In this algorithm below, there is a boolean array that stores prime values of numbers 0 - 50000. Initially, all of them are false. Take each of the numbers less than sqrt(50000) and mark all of their multiples as false. Then store the values of p[] that are marked as true into prime[] which is the array of all prime numbers in a range. To be clear,

p[] = array that contains boolean values for all the numbers in a range
prime[] = array that contains prime numbers in a range

In the above example, we have 2, 3, 7, 11, 13, 17, 19 and 23 that are marked as true after exclusion. So, simply copy these values to prime[] array. prime[] = {2, 3, 7, 11, 13, 17, 19, 23}

In this way, we have an array that contains ONLY prime numbers (remember, p[] had boolean values for numbers 0 - 25 but we are only interested in prime numbers. So, we copied prime numbers into another array.) Suppose if we are asked to find first eight prime numbers we could easily print the numbers in index 0 to 7 of prime[] array.
boolean[] p = new boolean[50000];

public int[] prime(int n) {
    // Initially, mark all numbers as prime
    for(int i = 0; i <= n; ++i) 
        p[i] = true;
    // 0 and 1 are not prime numbers
	p[0] = p[1] = false;
	for(int i = 2; i * i <= n; ++i) {
		if(p[i] == true) {
			for(int j = i + i; j <= n; j = j + i) {
				// mark multiples of i as non-prime    
				p[j] = false;
			}
		}
	}
	int k = 0;
    // prime[] harvests prime numbers
    int[] prime = new int[n/4];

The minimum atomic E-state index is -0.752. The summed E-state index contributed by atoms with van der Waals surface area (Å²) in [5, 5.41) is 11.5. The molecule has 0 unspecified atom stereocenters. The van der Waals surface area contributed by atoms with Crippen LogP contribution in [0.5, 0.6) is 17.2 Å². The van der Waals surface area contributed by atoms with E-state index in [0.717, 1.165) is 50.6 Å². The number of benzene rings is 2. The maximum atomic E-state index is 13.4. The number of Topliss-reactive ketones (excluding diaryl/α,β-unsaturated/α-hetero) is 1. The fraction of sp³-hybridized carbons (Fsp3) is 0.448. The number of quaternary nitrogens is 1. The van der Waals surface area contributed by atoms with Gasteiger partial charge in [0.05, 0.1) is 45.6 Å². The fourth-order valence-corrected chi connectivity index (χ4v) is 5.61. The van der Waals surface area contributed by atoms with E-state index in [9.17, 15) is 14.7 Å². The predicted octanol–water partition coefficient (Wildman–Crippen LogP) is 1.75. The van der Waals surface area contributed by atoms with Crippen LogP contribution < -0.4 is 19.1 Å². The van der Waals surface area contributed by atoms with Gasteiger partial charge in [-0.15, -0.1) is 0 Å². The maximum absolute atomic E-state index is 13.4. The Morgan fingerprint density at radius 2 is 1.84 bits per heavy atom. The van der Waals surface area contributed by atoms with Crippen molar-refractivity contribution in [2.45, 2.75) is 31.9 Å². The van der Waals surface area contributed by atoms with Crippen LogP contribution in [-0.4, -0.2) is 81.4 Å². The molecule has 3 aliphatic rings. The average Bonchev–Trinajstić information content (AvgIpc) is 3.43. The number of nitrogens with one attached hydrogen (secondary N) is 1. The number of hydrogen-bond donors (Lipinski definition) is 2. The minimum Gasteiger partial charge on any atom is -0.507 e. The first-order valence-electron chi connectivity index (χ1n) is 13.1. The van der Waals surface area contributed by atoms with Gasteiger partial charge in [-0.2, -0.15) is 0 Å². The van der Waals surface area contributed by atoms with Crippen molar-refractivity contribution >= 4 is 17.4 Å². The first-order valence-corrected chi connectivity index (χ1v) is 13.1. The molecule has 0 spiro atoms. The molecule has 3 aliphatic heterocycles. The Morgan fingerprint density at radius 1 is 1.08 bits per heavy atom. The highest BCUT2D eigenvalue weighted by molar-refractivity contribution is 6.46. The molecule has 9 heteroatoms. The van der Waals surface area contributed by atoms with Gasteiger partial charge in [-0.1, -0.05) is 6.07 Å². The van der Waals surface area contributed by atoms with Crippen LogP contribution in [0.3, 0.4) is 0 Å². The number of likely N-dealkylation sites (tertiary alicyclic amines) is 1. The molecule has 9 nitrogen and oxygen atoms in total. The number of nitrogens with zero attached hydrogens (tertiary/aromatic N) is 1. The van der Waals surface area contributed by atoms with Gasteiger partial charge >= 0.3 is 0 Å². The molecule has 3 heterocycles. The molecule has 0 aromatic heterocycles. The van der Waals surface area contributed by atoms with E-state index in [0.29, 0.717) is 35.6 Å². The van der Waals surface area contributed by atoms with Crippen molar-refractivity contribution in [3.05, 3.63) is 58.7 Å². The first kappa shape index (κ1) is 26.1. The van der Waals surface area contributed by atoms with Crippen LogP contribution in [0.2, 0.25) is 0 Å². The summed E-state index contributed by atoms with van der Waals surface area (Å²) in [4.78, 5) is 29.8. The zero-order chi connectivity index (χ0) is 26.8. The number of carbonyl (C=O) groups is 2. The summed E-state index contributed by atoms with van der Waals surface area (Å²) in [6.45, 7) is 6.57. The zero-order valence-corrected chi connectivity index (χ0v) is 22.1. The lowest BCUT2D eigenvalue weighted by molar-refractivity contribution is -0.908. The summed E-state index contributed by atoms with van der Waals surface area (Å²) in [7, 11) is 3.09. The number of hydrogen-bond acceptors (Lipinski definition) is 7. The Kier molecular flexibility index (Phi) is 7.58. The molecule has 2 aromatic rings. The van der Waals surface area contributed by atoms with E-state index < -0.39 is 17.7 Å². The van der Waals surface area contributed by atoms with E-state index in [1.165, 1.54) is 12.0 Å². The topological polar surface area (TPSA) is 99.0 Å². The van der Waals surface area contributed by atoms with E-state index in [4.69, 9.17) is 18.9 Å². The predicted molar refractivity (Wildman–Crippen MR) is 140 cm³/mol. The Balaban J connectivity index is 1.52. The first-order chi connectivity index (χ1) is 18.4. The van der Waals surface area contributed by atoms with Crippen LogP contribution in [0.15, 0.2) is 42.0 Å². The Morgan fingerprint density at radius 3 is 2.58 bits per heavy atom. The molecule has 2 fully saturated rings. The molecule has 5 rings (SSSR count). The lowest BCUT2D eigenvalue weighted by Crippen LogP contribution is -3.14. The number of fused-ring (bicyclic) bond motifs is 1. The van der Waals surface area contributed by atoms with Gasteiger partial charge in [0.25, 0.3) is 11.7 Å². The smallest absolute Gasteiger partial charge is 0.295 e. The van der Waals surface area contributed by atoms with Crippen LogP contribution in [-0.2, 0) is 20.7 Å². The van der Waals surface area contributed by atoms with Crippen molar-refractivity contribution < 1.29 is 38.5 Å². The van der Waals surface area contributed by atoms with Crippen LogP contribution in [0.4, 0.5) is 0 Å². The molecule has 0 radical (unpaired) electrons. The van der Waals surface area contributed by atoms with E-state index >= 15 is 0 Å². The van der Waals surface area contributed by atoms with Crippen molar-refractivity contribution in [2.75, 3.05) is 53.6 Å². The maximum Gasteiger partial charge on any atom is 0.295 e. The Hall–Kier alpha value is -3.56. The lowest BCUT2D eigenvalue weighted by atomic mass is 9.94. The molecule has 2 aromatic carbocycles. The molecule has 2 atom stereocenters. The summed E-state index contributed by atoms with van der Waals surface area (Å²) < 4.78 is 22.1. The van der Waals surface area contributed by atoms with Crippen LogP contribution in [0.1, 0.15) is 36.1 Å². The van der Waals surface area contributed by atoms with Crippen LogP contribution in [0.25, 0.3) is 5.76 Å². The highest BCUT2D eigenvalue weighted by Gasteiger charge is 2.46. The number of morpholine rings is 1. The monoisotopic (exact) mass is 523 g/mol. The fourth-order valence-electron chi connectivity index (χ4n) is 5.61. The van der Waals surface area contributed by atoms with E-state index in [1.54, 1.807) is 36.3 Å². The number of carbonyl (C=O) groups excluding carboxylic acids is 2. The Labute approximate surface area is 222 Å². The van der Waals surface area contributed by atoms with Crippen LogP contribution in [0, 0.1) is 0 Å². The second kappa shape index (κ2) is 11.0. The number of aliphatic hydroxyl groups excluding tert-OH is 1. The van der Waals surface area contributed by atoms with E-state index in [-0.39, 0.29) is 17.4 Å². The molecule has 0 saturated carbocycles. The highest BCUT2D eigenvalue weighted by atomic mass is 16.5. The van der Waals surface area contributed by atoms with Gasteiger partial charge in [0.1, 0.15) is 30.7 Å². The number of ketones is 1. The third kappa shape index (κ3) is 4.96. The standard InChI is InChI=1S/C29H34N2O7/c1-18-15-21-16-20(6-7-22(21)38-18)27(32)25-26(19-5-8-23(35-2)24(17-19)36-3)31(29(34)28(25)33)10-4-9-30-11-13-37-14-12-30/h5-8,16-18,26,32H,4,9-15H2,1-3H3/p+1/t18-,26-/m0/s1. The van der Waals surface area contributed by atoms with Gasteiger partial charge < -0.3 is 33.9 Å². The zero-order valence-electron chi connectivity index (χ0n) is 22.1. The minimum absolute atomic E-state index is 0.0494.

for(int i = 0; i <= n; ++i) {
		if(p[i] == true) {
			prime[k++] = i;
		}
	}
    return prime;
}

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2 Comments

Expert Comment

by:J. Andrew Smith
If we're looking for efficiency here, a number of optimizations come to mind:

1. Instead of the for-loop condition "i*i <= n", calculate (int)sqrt((double)n), store it in an int called sqrt_n, and then use "i <= sqrt_n" -- that saves O(n) multiplications.

2. The for-loop increment step "j = j + i" is more efficiently written "j += i".  In fact, since the initialization and the increment step are the same, the whole loop can be written: "for (j=i; (j+=i) <= n; )"

3. In general, unless there's a good reason, use prefix decrementation ("--i") and post-fix incrementation ("i++").

4. Why bother writing "== true"?  If it's a boolean, write just "if (mybool)" rather than "if (mybool == true)"!  This saves O(n) subtractions, because comparison is simply subtracting the two values, noting positive/negative/zero, and throwing out the result.

5. I've found it worthwhile, when stepping through an array from end to end, to maintain a pointer and increment it rather than use an integer as a subscript, because that involves O(n) addition operations total.  For example the sieving loop in the Eratosthenes method is better written:
for (int i=2, boolean *pp=p+2;  i <= sqrt_n /* see #1 above */;  i++, pp++)
       if (*pp)
             for (Boolean *ppp=pp+i, int j=i;  (j+=i) <= n; )
                     *(ppp += i) =  false;

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Of course the lower loop has two additions per iteration, so there are no savings there.
0
 

Administrative Comment

by:Nadia Sobnom
I understand your points. But this article is focusing on algorithms, it is not about code optimization.

Another thing, as you said "Instead of the for-loop condition "i*i <= n", calculate (int)sqrt((double)n), store it in an int called sqrt_n, and then use "i <= sqrt_n" -- that saves O(n) multiplications."

From my understanding, i * i <= n is similar to i <=sqrt(n). Only difference is storing sqrt(n) in a variable which is a code optimization approach and good thing to do (but not the prime focus of this article). I don't understand how does i <= sqrt_n save O(n) multiplication?